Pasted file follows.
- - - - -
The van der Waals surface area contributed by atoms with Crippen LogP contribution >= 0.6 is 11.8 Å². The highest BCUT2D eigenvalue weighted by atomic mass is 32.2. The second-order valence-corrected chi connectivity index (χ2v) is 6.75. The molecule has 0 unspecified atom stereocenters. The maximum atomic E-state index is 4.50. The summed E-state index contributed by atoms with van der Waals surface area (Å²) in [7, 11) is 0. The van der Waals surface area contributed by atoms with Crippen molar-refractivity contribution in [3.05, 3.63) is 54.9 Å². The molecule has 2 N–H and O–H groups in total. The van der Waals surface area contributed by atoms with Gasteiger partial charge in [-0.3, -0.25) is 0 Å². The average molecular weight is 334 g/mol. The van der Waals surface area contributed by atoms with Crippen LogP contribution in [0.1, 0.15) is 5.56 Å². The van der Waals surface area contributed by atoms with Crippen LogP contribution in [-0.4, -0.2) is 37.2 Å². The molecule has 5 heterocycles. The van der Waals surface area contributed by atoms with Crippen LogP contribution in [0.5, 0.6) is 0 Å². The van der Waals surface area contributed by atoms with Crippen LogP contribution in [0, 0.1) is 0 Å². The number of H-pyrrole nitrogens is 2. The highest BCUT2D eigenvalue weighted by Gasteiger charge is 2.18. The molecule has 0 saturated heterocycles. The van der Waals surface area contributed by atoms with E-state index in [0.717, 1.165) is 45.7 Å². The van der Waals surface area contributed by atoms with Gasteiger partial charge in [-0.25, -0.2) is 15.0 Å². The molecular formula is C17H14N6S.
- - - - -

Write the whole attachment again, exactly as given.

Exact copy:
The van der Waals surface area contributed by atoms with Crippen LogP contribution >= 0.6 is 11.8 Å². The highest BCUT2D eigenvalue weighted by atomic mass is 32.2. The second-order valence-corrected chi connectivity index (χ2v) is 6.75. The molecule has 0 unspecified atom stereocenters. The maximum atomic E-state index is 4.50. The summed E-state index contributed by atoms with van der Waals surface area (Å²) in [7, 11) is 0. The van der Waals surface area contributed by atoms with Crippen molar-refractivity contribution in [3.05, 3.63) is 54.9 Å². The molecule has 2 N–H and O–H groups in total. The van der Waals surface area contributed by atoms with Gasteiger partial charge in [-0.3, -0.25) is 0 Å². The average molecular weight is 334 g/mol. The van der Waals surface area contributed by atoms with Crippen LogP contribution in [0.1, 0.15) is 5.56 Å². The van der Waals surface area contributed by atoms with Crippen LogP contribution in [-0.4, -0.2) is 37.2 Å². The molecule has 5 heterocycles. The van der Waals surface area contributed by atoms with Crippen LogP contribution in [0.5, 0.6) is 0 Å². The van der Waals surface area contributed by atoms with Crippen LogP contribution in [0, 0.1) is 0 Å². The number of H-pyrrole nitrogens is 2. The highest BCUT2D eigenvalue weighted by Gasteiger charge is 2.18. The molecule has 0 saturated heterocycles. The van der Waals surface area contributed by atoms with E-state index in [0.717, 1.165) is 45.7 Å². The van der Waals surface area contributed by atoms with Gasteiger partial charge in [-0.25, -0.2) is 15.0 Å². The molecular formula is C17H14N6S.